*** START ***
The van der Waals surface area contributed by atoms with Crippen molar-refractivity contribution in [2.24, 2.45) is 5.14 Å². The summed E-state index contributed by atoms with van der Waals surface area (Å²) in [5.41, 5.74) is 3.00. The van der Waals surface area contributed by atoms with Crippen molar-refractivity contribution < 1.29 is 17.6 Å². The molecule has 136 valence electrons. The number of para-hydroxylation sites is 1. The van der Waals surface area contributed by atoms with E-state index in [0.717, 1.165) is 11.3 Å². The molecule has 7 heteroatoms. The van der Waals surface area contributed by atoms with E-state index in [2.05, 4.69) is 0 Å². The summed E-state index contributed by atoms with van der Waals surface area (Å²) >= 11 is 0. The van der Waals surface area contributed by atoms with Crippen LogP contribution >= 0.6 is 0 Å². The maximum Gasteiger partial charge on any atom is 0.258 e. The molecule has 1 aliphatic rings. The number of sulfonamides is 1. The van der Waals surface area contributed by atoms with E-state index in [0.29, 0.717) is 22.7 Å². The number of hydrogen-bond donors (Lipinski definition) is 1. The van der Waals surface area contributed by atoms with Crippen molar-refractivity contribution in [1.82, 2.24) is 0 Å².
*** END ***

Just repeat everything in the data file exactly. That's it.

The van der Waals surface area contributed by atoms with Crippen molar-refractivity contribution in [2.24, 2.45) is 5.14 Å². The summed E-state index contributed by atoms with van der Waals surface area (Å²) in [5.41, 5.74) is 3.00. The van der Waals surface area contributed by atoms with Crippen molar-refractivity contribution < 1.29 is 17.6 Å². The molecule has 136 valence electrons. The number of para-hydroxylation sites is 1. The van der Waals surface area contributed by atoms with E-state index in [0.717, 1.165) is 11.3 Å². The molecule has 7 heteroatoms. The van der Waals surface area contributed by atoms with E-state index in [2.05, 4.69) is 0 Å². The summed E-state index contributed by atoms with van der Waals surface area (Å²) >= 11 is 0. The van der Waals surface area contributed by atoms with Crippen LogP contribution >= 0.6 is 0 Å². The maximum Gasteiger partial charge on any atom is 0.258 e. The molecule has 1 aliphatic rings. The number of sulfonamides is 1. The van der Waals surface area contributed by atoms with E-state index in [0.29, 0.717) is 22.7 Å². The number of hydrogen-bond donors (Lipinski definition) is 1. The van der Waals surface area contributed by atoms with Crippen molar-refractivity contribution in [1.82, 2.24) is 0 Å².